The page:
• Idiopathic and nonadherent subgroups of patients having resident-performed cataract surgery were successfully treated with topical anti-inflammatory therapy. However, a complicated subgroup required a longer treatment duration and multiple treatment modalities, reported Saagar Patel, BA, and coresearchers. Their retrospective case series focused on risk factors, therapeutic interventions, intraop and postop complications, and visual outcomes for persistent postop inflammation in primary resident-performed cataract surgeries from January 2012 to June 2015. Persistent postop inflammation was defined as persistent anterior chamber inflammatory reaction after a standard 1-month topical corticosteroid and nonsteroidal anti-inflammatory drug drops taper. A total of 1,290 surgeries were analyzed. Persistent inflammation occurred in 82 (6.6%) eyes. The presumed etiology was idiopathic persistent postop inflammation, nonadherence to topical therapy, and complicated cataract surgery. Those with persistent inflammation were more likely to be of African American descent, had hypertension, or used aspirin, anticoagulants, or prostaglandins. The subgroup of complicated patients required a longer duration of therapy and was the only subgroup requiring injections or systemic corticosteroids. There was no significant difference among the groups for postop corrected distance visual acuity. The research appears in the Journal of Cataract & Refractive Surgery.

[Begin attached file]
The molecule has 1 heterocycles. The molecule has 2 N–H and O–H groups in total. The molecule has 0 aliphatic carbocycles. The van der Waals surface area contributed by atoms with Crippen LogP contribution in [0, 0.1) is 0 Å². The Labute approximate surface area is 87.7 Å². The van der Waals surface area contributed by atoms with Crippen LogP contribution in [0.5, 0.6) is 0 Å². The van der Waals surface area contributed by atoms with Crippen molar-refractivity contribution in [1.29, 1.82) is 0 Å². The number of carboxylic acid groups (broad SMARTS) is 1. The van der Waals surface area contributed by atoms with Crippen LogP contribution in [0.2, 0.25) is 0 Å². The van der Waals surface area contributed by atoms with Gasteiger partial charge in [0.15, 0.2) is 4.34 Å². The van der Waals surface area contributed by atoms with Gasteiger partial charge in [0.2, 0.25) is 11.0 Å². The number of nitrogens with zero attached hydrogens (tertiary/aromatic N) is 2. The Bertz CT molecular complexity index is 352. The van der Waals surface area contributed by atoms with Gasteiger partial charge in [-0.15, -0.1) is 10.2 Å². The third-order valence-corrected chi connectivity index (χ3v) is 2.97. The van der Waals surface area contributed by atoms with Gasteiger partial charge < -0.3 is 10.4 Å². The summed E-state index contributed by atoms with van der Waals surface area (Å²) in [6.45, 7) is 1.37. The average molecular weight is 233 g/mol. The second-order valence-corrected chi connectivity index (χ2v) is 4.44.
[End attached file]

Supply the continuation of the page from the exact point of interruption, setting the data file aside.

• After 1 year of follow-up in a study comparing use of the primary Baerveldt glaucoma implant (Johnson & Johnson Vision, Santa Ana, California) versus trabeculectomy, trabeculectomy showed better results than the Baerveldt implant, reported Esma Islamaj and coresearchers. Their randomized, comparative study included 119 glaucoma patients without previous ocular surgery. One eye of each subject was randomized for the Baerveldt device or trabeculectomy. Follow-ups were done at 1 day, 2 and 6 weeks, 3 and 6 months, and at 1 year. The final IOP was equivalent for both treatment groups: 14 mm Hg for the Baerveldt group and 13 mm Hg for the trabeculectomy group. There was no significant difference in the failure rate between the two groups. The Baerveldt group needed more medication to decrease their IOP. The self-limited complication rate was similar in both groups; diplopia was significantly more common in the Baerveldt group. The study is published in Acta Ophthalmologica.

This issue of EyeWorld Weekly Update was edited by Amy Goldenberg and Vanessa Caceres.

EyeWorld Weekly Update (ISSN 1089-0319), a digital publication of the American Society of Cataract and Refractive Surgery and the American Society of Ophthalmic Administrators, is published every Friday, distributed by email, and posted live on Friday.

Medical Editors: Eric Donnenfeld, MD, chief medical editor; Rosa Braga-Mele, MD, cataract editor; Clara Chan, MD, cornea editor; Nathan Radcliffe, MD, glaucoma editor; and Vance Thompson, MD, refractive editor.